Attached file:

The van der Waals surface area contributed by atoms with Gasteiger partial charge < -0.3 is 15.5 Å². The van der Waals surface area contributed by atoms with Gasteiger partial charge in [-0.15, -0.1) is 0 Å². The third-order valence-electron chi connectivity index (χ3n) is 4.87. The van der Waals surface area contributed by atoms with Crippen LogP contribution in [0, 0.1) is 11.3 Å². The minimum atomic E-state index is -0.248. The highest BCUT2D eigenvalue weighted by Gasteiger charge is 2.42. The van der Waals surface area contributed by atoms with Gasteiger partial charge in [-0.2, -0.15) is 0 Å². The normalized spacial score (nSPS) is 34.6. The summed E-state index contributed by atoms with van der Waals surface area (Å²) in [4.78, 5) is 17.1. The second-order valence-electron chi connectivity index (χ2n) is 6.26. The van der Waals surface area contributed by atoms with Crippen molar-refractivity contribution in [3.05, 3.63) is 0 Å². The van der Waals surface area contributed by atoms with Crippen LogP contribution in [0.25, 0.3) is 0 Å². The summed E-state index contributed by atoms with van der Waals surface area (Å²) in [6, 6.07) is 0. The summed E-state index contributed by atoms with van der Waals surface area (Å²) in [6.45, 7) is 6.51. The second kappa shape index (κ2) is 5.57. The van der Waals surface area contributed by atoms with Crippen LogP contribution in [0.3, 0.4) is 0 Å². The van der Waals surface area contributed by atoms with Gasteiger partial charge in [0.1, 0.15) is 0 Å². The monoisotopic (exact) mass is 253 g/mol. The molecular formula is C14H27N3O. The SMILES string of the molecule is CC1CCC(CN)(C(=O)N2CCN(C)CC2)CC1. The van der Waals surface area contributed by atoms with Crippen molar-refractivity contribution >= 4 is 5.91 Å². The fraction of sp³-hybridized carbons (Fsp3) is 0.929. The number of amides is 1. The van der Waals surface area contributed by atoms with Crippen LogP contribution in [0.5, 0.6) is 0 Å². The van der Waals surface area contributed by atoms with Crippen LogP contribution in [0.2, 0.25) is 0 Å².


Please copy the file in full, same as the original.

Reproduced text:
The van der Waals surface area contributed by atoms with Gasteiger partial charge < -0.3 is 15.5 Å². The van der Waals surface area contributed by atoms with Gasteiger partial charge in [-0.15, -0.1) is 0 Å². The third-order valence-electron chi connectivity index (χ3n) is 4.87. The van der Waals surface area contributed by atoms with Crippen LogP contribution in [0, 0.1) is 11.3 Å². The minimum atomic E-state index is -0.248. The highest BCUT2D eigenvalue weighted by Gasteiger charge is 2.42. The van der Waals surface area contributed by atoms with Gasteiger partial charge in [-0.2, -0.15) is 0 Å². The normalized spacial score (nSPS) is 34.6. The summed E-state index contributed by atoms with van der Waals surface area (Å²) in [4.78, 5) is 17.1. The second-order valence-electron chi connectivity index (χ2n) is 6.26. The van der Waals surface area contributed by atoms with Crippen molar-refractivity contribution in [3.05, 3.63) is 0 Å². The van der Waals surface area contributed by atoms with Crippen LogP contribution in [0.25, 0.3) is 0 Å². The summed E-state index contributed by atoms with van der Waals surface area (Å²) in [6, 6.07) is 0. The summed E-state index contributed by atoms with van der Waals surface area (Å²) in [6.45, 7) is 6.51. The second kappa shape index (κ2) is 5.57. The van der Waals surface area contributed by atoms with Crippen LogP contribution in [0.3, 0.4) is 0 Å². The van der Waals surface area contributed by atoms with Gasteiger partial charge in [0.1, 0.15) is 0 Å². The monoisotopic (exact) mass is 253 g/mol. The molecular formula is C14H27N3O. The SMILES string of the molecule is CC1CCC(CN)(C(=O)N2CCN(C)CC2)CC1. The van der Waals surface area contributed by atoms with Crippen molar-refractivity contribution >= 4 is 5.91 Å². The fraction of sp³-hybridized carbons (Fsp3) is 0.929. The number of amides is 1. The van der Waals surface area contributed by atoms with Crippen LogP contribution in [0.5, 0.6) is 0 Å². The van der Waals surface area contributed by atoms with Crippen LogP contribution in [0.2, 0.25) is 0 Å².